N00b Q: clarifying uses of sheets

Hi guys and gals,

Can anyone explain to a n00b the pros/cons of placing instruments on parameter sheets (or action sheets) as opposed to timeline?

I know it makes them exempt from temporal functions, but aside from that are there useful reasons to not use the timeline for instruments? Considering the timeline tracks still receive parameter automation from param sheets.

Thanks for clarifying,
Matt

There’s a lot of reasons. Each time the instruments in your events aren’t related by a timing. For exemple, a one-shot sound triggered in real time could be on an action sheet only.

Typically, a complex footsteps system which superposes layers of sounds depending of parameters (type of shoe, type of surface) will have all the instruments placed directly on the parameter sheets and nothing in the timeline.

Thanks Alcibiade!

I’m guessing that instruments on parameter sheets are specific to that parameter only, not shared with other parameters, and if you want them responding to other parameters it’s better to have them copied onto those other parameter sheets as well rather than trying to have them all shared from a timeline sheet, if there are no ‘time-responsive’ requirements.

Thanks again for clarifying for me, this is what happens when you read the manual before working on a project!

I think I can define sheets now as follows:

Action sheets are momentary one-shot playlists (no scatterers or trigger conditions)
Timeline sheets are linear pre-set parameters (with sustain points and logic markers as controllers)
Parameter sheets are for state-dependent sounds (can automate timeline sounds or can host&seek/automate continuous sounds, can have multiple if track number is populated accordingly, creating matrix)

No, it doesn’t work that way! If you copy your instruments on multiple parameter sheets, those parameters will never work well together! The parameter sheet in which you should put your instrument is the one most directly related to the instrument trigger. Interaction with other parameters could be done in this sheet by having, for instance, conditional triggering behavior to these instruments, related to other parameters.

Keep in mind events often use a combination of those! But it’s a rather good summary, to answer to your specific question: in which sheet should I put my instruments.

I also really often use event nested at several levels. For instance, in our game, for the melee attacks, I’m using several distinct events:

  • the impact sound on a parameter sheet (depending of the surface of impact)
  • the woosh sound on a parameter sheet (depending of the type of weapon)
  • a feedback sound for hit or miss, on an action sheet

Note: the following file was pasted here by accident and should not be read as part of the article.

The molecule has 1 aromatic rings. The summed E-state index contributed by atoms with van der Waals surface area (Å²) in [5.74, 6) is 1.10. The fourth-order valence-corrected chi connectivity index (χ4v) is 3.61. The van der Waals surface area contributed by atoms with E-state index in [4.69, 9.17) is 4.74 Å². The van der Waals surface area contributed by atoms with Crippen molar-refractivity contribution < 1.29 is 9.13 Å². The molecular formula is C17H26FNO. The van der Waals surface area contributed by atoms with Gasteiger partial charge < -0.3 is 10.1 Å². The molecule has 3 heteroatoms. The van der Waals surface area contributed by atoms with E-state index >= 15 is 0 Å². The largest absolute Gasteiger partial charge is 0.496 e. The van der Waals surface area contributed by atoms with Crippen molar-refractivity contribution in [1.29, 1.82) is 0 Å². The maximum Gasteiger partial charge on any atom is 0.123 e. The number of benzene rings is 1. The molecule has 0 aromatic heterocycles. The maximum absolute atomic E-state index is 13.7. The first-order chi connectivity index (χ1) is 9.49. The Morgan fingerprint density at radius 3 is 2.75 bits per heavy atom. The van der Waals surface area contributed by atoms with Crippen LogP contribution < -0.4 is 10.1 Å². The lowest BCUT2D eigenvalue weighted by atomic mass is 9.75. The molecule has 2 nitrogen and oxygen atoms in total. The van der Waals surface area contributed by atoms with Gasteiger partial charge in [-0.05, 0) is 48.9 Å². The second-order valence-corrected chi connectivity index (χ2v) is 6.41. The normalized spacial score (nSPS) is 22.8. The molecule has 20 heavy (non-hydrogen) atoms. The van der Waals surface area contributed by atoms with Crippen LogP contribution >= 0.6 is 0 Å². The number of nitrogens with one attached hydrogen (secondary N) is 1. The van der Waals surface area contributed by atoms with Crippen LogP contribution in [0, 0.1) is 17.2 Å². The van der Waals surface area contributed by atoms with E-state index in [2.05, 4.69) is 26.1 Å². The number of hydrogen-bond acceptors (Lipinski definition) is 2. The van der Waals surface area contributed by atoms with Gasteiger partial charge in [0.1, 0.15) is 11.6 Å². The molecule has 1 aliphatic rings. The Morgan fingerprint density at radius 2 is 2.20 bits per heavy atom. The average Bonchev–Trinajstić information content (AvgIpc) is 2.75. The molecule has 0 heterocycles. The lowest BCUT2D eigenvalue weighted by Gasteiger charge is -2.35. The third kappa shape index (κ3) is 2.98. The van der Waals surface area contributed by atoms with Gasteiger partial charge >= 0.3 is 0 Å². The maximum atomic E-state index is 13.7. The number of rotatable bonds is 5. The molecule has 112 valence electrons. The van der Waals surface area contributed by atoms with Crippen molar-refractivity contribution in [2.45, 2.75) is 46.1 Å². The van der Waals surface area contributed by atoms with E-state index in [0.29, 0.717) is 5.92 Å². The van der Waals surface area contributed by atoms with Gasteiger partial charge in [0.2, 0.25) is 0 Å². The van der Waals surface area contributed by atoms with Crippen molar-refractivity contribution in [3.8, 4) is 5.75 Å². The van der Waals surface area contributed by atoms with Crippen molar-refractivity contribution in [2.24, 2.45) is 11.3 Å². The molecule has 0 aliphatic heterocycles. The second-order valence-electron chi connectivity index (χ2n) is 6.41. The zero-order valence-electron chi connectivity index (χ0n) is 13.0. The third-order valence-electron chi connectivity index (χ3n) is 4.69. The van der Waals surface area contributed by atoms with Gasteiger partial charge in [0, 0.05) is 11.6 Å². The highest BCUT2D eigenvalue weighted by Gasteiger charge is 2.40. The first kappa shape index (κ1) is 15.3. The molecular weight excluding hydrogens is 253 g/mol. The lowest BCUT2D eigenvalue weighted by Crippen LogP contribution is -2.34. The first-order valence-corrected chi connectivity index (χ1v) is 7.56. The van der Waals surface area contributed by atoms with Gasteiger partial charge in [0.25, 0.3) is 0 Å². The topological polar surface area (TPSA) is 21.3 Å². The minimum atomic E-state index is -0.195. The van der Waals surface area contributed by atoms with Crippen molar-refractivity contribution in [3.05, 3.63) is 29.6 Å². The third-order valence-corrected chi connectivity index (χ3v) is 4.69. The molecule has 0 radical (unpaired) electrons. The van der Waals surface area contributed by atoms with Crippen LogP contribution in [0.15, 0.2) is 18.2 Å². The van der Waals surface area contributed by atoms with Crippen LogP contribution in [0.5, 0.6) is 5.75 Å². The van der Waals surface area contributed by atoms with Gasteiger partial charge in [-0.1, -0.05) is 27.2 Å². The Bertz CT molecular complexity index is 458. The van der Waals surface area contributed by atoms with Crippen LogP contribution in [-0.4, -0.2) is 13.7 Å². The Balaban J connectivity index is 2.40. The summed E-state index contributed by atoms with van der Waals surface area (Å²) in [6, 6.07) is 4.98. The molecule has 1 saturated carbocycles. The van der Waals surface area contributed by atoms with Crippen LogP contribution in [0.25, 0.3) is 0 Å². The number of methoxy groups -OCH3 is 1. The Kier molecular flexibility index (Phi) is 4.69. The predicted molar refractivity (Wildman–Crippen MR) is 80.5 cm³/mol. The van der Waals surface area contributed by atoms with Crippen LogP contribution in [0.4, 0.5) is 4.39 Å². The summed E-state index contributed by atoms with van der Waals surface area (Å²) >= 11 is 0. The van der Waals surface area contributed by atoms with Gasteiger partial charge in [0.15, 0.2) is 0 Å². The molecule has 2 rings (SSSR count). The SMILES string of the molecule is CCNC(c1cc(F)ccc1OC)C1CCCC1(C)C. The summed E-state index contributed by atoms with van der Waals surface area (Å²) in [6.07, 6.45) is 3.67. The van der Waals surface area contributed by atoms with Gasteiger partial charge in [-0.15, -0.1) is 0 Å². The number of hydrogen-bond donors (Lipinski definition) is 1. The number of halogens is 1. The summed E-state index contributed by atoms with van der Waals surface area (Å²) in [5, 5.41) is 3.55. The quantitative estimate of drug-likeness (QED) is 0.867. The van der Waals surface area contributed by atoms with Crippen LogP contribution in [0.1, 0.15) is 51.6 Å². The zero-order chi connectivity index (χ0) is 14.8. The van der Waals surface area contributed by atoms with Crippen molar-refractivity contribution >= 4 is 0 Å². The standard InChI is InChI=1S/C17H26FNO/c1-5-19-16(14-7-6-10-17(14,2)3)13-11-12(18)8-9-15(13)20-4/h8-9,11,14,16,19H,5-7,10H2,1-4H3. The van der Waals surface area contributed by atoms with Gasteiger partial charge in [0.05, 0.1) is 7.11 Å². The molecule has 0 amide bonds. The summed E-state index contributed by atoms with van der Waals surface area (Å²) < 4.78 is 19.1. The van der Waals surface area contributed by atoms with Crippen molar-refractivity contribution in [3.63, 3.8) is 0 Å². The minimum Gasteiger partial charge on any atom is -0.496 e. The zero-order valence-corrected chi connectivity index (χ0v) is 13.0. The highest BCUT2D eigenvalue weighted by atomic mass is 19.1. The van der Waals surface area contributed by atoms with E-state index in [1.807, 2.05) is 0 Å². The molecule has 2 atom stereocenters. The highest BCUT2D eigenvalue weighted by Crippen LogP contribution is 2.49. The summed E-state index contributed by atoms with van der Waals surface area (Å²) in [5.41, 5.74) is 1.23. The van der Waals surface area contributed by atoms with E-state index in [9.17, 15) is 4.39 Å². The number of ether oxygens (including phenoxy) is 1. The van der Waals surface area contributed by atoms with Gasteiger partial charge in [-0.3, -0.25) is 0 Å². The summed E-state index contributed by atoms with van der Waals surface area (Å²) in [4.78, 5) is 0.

etc…
    And all of those events are nested in a parent event called “melee attack”, which is a timeline sheet.
    I find this kind of break down workflow very effective.

Ah thankyou, that’s really useful and clarifies a lot - nesting really makes sense now.

And because it’s all one event I guess it makes it a lot easier to apply as one asset in UE4 for example, pulling all the various information into a single node.

I don’t use UE4 but probably. Yes, that way, an unique event which the right parameter values are sent to, does the job. I like doing that way because our dev uses the api and has to code everything. So, the more I control things inside my events, the less code it is for him (and the more I keep control on sub-events triggering and the
timings related).

If I may ask a question on this, is it quite normal that audio middleware staff don’t need to know the game engine, or is there sometimes an expectation that they know at least basics of engine implementation?

There’s no single “normal” way of doing things. Different game projects have different requirements and resources, and so divide up their responsibilities differently: One studio might expect its developers to stick to very specific and clearly-defined roles, in order to let them focus on their unique specialties without distractions; another studio might encourage developers to talk about whatever they’re working on with others, even if they’re working on different aspects of the game, so as to promote an atmosphere of friendly collaboration and ensure everyone is working towards the same shared vision.

That being said, regardless what kind of studio you work for, it’s useful to have a rough idea of how your content will be used and triggered in-game, since knowing how your content will be used means you can design it for that purpose - and knowing your game engine’s relevant jargon makes it a lot easier to communicate with the other people working on the same game project, which is always useful.